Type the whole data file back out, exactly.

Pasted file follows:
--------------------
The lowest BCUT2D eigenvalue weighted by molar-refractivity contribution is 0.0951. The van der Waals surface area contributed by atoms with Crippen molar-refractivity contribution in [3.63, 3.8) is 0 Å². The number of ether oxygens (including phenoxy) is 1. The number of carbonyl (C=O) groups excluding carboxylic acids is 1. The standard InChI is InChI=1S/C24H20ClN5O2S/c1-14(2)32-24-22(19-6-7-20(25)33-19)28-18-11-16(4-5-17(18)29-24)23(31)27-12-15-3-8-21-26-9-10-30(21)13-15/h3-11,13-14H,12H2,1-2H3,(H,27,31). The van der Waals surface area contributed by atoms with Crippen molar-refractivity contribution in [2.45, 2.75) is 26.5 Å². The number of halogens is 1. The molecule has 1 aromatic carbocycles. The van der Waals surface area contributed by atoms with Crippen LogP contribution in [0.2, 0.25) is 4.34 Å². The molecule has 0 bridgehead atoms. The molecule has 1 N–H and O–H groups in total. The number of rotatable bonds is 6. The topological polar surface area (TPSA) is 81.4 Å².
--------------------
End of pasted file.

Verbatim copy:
The lowest BCUT2D eigenvalue weighted by molar-refractivity contribution is 0.0951. The van der Waals surface area contributed by atoms with Crippen molar-refractivity contribution in [3.63, 3.8) is 0 Å². The number of ether oxygens (including phenoxy) is 1. The number of carbonyl (C=O) groups excluding carboxylic acids is 1. The standard InChI is InChI=1S/C24H20ClN5O2S/c1-14(2)32-24-22(19-6-7-20(25)33-19)28-18-11-16(4-5-17(18)29-24)23(31)27-12-15-3-8-21-26-9-10-30(21)13-15/h3-11,13-14H,12H2,1-2H3,(H,27,31). The van der Waals surface area contributed by atoms with Crippen molar-refractivity contribution in [2.45, 2.75) is 26.5 Å². The number of halogens is 1. The molecule has 1 aromatic carbocycles. The van der Waals surface area contributed by atoms with Crippen LogP contribution in [0.2, 0.25) is 4.34 Å². The molecule has 0 bridgehead atoms. The molecule has 1 N–H and O–H groups in total. The number of rotatable bonds is 6. The topological polar surface area (TPSA) is 81.4 Å².